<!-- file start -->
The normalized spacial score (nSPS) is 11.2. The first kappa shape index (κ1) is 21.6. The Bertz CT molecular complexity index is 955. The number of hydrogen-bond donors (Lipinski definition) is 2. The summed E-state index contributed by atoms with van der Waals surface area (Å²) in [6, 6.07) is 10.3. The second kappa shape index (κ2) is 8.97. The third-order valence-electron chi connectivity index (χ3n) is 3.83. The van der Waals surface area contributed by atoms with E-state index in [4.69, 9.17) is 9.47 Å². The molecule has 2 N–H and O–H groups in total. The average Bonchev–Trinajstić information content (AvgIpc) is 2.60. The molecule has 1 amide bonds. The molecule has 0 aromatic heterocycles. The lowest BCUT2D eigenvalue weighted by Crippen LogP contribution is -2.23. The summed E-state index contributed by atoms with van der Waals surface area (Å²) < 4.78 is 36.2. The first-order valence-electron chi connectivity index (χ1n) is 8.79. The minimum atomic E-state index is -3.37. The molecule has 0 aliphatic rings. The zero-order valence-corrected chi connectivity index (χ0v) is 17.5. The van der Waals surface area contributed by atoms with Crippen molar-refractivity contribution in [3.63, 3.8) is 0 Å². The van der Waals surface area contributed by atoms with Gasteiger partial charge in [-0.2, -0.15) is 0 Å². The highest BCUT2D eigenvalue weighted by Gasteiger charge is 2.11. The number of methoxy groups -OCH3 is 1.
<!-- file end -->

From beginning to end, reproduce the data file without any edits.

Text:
The normalized spacial score (nSPS) is 11.2. The first kappa shape index (κ1) is 21.6. The Bertz CT molecular complexity index is 955. The number of hydrogen-bond donors (Lipinski definition) is 2. The summed E-state index contributed by atoms with van der Waals surface area (Å²) in [6, 6.07) is 10.3. The second kappa shape index (κ2) is 8.97. The third-order valence-electron chi connectivity index (χ3n) is 3.83. The van der Waals surface area contributed by atoms with E-state index in [4.69, 9.17) is 9.47 Å². The molecule has 2 N–H and O–H groups in total. The average Bonchev–Trinajstić information content (AvgIpc) is 2.60. The molecule has 1 amide bonds. The molecule has 0 aromatic heterocycles. The lowest BCUT2D eigenvalue weighted by Crippen LogP contribution is -2.23. The summed E-state index contributed by atoms with van der Waals surface area (Å²) < 4.78 is 36.2. The first-order valence-electron chi connectivity index (χ1n) is 8.79. The minimum atomic E-state index is -3.37. The molecule has 0 aliphatic rings. The zero-order valence-corrected chi connectivity index (χ0v) is 17.5. The van der Waals surface area contributed by atoms with Crippen molar-refractivity contribution in [3.63, 3.8) is 0 Å². The van der Waals surface area contributed by atoms with Gasteiger partial charge in [-0.2, -0.15) is 0 Å². The highest BCUT2D eigenvalue weighted by Gasteiger charge is 2.11. The number of methoxy groups -OCH3 is 1.